Planning Entrepreneurial Creativity

As you may know, I now have a Masters degree in business (MBA) specialising in entrepreneurial management, and I’d like to start using it.
While I am still applying for the odd job – not many, just the one’s I’m super-keen on, I am primarily concentrating on turning my creative endeavours into a viable business. For a while now I have had the slogan on my blog “entrepreneurial creativity.” I like this because it distinguishes between two types of “creative” people. The first type don’t actually create anything, but are just “arty” people – you know – space cadets, hippies. They have no right referring to themselves as “creative” because they do not produce anything – ie: they do not “create.”

The second type are those who constantly create products. These may range from books, artworks, performances, and so forth. But even most of these passionate, talented people end up living in poverty, or giving up their obsession and finding a day job (which is perfectly fine for a while, but not forever). The reason for this a lack of business skills within artists.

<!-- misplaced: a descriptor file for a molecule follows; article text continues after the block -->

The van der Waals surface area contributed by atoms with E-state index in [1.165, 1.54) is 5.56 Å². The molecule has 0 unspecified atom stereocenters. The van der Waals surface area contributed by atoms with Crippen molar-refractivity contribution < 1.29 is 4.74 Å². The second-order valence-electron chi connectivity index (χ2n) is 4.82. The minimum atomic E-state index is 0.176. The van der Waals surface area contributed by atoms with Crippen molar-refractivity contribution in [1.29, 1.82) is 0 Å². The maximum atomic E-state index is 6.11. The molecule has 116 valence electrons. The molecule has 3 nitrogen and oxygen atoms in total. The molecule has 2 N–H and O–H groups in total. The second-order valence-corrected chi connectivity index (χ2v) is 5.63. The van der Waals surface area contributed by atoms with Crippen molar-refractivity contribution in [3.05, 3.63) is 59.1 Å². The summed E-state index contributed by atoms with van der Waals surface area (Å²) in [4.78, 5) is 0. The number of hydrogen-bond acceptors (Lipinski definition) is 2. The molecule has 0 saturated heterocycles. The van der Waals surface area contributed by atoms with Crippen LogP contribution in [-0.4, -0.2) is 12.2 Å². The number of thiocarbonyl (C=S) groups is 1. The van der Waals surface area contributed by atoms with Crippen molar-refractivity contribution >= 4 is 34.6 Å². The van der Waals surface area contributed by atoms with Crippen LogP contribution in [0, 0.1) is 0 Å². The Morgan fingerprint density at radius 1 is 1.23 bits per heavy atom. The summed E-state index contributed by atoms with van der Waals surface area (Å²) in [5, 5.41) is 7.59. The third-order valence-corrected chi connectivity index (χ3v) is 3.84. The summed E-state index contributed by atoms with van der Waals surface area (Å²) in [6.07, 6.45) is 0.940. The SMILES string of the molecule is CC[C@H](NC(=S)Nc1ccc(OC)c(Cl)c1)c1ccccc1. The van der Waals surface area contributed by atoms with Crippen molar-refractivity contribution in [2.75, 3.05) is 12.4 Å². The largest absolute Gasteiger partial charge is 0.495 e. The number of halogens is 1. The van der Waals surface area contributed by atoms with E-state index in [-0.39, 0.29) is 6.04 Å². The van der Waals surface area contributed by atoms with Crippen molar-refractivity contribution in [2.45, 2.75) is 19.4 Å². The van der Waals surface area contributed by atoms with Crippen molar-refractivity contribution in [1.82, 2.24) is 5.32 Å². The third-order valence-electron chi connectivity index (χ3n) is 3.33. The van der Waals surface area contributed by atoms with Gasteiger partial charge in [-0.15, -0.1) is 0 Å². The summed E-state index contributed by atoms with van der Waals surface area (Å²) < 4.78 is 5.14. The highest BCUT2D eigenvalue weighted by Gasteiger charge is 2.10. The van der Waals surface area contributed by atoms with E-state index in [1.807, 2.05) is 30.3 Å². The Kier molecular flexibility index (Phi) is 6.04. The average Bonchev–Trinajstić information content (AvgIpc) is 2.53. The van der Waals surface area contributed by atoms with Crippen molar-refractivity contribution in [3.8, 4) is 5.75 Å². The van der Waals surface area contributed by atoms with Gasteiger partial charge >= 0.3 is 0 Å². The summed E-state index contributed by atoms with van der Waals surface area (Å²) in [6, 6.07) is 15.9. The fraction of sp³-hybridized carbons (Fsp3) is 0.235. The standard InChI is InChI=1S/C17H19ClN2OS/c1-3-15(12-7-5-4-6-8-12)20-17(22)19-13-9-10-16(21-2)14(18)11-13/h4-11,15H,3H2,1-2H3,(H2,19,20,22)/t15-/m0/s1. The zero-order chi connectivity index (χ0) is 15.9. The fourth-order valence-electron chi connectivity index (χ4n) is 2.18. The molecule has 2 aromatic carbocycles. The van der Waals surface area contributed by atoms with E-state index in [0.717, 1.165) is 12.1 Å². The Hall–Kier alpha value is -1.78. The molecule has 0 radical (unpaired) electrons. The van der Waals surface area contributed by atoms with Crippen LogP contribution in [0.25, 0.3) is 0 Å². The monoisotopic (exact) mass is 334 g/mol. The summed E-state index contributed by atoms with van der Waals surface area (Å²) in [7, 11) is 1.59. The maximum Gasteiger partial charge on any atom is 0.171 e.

Enter entrepreneurial creativity.

I have recently commenced writing the strategic plan for the Mackenzie Tanaya books, which I firmly believe will turn what is currently a costly hobby, into a highly successful business. This is an exciting experiment for me, as I also want to use this to create a new business model for creative professionals. While this project is in infancy, I wanted to share with you the vision and mission statement for Mackenzie Tanaya book series.

Vision Statement

Inspiring children through literature and art.

Mission Statement

A writer, artist and entrepreneur, that authors, illustrates and publishes books, to develop a sustainable business.

A vision statement is there to give everyone a clear vision for the future of the enterprise. A mission statement looks at the here and now, and specifically defines the who, what and why. I think I’ve covered these quite well.

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